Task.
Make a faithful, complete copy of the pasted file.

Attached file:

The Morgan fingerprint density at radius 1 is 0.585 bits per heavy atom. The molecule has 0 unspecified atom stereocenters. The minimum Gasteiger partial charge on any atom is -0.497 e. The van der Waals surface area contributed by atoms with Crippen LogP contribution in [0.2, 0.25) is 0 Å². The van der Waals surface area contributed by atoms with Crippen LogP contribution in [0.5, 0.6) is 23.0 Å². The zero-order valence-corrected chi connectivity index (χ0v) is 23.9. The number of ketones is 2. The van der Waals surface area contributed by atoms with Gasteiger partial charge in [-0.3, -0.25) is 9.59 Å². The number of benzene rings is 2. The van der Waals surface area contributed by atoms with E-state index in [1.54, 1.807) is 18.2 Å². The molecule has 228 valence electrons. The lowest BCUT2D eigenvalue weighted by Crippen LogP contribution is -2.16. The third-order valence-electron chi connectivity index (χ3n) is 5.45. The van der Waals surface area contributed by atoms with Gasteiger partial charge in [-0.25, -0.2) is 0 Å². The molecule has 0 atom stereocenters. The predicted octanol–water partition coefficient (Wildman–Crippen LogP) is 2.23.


The Morgan fingerprint density at radius 1 is 0.585 bits per heavy atom. The molecule has 0 unspecified atom stereocenters. The minimum Gasteiger partial charge on any atom is -0.497 e. The van der Waals surface area contributed by atoms with Crippen LogP contribution in [0.2, 0.25) is 0 Å². The van der Waals surface area contributed by atoms with Crippen LogP contribution in [0.5, 0.6) is 23.0 Å². The zero-order valence-corrected chi connectivity index (χ0v) is 23.9. The number of ketones is 2. The van der Waals surface area contributed by atoms with Gasteiger partial charge in [-0.3, -0.25) is 9.59 Å². The number of benzene rings is 2. The van der Waals surface area contributed by atoms with E-state index in [1.54, 1.807) is 18.2 Å². The molecule has 228 valence electrons. The lowest BCUT2D eigenvalue weighted by Crippen LogP contribution is -2.16. The third-order valence-electron chi connectivity index (χ3n) is 5.45. The van der Waals surface area contributed by atoms with Gasteiger partial charge in [-0.25, -0.2) is 0 Å². The molecule has 0 atom stereocenters. The predicted octanol–water partition coefficient (Wildman–Crippen LogP) is 2.23.